Call them predictions, call it my own personal wishlist, but 2008 is poised to be a pivotal year for clean technologies. We’ve got a U.S. presidential election in November that could dramatically change the course of post-Kyoto climate talks and finally get America in the game. We’ve got a Summer Olympics in Beijing that will throw a spotlight on China and give the world’s largest consumer of coal a chance to highlight its green projects, ambitions and the technologies behind them. We also have Earth Hour happening on March 29, when dozens of cities around the world will turn their lights off for an hour to demonstrate their commitment to fighting climate change. I expect this year’s event to be a turning point in our history — a shift from our passive acknowledgement that we need to act to battle climate change to a more proactive, almost activist call for immediate action. Expect public protests against government inaction to hit the streets in a big way in 2008. Oh, and while I personally believe we hit peak oil in mid-2006, I expect 2008 will be the year when more people will begin to believe that conventional oil production is on a permanent downward slide — i.e. the trend will become more obvious.
Now, mixed into all of this, here in my view are eight “To Watch” items for 2008:
1) Offshore wind and ocean power: We’ve been hearing much about the potential for offshore wind power and ocean power systems. In 2008, we’ll begin to see some major offshore project announcements, each backed with substantial financing and key government commitments. On the ocean energy side, smaller scale pilot projects will be revealed as authorities make good on their promises to fast-track approvals. Rising interest in offshore wind and ocean power systems will spark much-need discussion of high-voltage DC transmission and suboceanic transmission using superconducting technologies, given the need to connect these remote energy sources to the grid.
2) Reaching beyond PV: The solar market will show no signs of slowing down, but all eyes will be on solar thermal power ventures, such as Ausra, which claim they can compete directly against coal-fired power generation using heat from the sun. This again highlights the need to start discussing next-generation transmission technologies and faster development of the smart grid. Solar thermal, both for distributed heat generation and central power generation, will continue to gain respect in the larger solar arena. We’ll also start to hear serious talk of combined heat, power and lighting solar systems, providing a 3-in-1 package and a compelling proposition for big-box retailers such as Wal-Mart and Home Depot that are eager to walk their marketing talk.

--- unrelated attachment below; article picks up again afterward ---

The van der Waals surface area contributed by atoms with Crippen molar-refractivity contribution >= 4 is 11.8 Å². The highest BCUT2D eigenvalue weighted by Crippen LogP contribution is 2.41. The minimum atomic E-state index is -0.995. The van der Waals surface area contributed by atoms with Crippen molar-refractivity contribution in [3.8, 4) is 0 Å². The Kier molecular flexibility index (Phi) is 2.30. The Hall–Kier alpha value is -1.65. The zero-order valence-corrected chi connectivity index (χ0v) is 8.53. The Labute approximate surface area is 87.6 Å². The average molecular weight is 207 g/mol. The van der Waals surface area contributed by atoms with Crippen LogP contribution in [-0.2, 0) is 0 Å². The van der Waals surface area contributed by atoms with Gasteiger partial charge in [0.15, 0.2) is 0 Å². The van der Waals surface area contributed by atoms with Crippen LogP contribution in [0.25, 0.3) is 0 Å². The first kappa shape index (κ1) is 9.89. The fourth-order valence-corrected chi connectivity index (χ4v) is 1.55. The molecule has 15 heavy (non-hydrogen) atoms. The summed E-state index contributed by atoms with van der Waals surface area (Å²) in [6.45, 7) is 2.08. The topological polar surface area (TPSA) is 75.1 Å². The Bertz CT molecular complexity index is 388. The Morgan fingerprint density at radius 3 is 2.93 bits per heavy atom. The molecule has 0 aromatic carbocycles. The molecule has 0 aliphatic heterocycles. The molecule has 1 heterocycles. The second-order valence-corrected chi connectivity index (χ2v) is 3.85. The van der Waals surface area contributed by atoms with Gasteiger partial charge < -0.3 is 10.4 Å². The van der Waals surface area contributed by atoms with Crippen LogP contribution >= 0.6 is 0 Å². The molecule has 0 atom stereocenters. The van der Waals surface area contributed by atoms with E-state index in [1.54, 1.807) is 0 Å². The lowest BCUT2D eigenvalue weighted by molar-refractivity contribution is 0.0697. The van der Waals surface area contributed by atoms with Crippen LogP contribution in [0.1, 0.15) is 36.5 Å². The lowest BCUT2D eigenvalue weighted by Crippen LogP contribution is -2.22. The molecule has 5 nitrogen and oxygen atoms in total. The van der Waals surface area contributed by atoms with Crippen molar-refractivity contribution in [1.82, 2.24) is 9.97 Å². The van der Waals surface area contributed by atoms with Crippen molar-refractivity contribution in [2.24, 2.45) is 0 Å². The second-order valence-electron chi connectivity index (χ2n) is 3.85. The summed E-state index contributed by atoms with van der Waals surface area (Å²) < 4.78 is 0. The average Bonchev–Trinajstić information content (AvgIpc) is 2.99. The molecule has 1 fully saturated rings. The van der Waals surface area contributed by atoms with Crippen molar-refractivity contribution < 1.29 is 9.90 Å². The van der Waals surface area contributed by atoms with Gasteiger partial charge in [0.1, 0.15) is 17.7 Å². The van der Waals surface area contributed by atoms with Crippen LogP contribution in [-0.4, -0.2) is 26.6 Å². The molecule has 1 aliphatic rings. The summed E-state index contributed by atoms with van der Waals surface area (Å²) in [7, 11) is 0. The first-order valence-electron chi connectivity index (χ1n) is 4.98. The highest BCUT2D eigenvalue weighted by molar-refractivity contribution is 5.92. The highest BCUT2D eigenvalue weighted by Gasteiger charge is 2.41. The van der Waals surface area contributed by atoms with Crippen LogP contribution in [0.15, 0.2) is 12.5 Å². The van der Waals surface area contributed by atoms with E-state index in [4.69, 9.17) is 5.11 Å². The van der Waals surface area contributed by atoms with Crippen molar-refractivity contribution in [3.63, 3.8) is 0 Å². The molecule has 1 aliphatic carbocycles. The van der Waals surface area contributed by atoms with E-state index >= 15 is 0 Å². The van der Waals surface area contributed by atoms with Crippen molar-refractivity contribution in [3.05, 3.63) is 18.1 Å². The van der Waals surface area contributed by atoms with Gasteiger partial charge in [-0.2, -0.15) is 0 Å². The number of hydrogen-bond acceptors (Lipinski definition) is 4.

3) Selling energy, not equipment: Expect the SunEdison services model to expand, not just as a renewable utility option from new entrants but as an offering that includes solar, geothermal and even conservation. Up until now the focus has been on the Solar PV utility, but newcomers such as Mondial Energy are gaining traction on the solar thermal front while other newbies are experimenting with no-risk, no-capital approaches that sell energy, not systems, to end customers that are looking for price stability while also greening up their images. Another boost to this approach? The banking community is beginning to realize it’s a good place to invest.
4) No more faking it: Greenwashing got attention in 2007, but expect major backlashes in 2008 against companies that want to appear green but don’t back up appearances with substance. When Shell sold its solar unit and BP invested in the oil sands, it had more people asking themselves: Are we being had? This coming year will separate the real deals from the raw deals. Companies will tone down their advertising, claiming to be “greener” but not necessarily “green” as more consumers and media call them on it.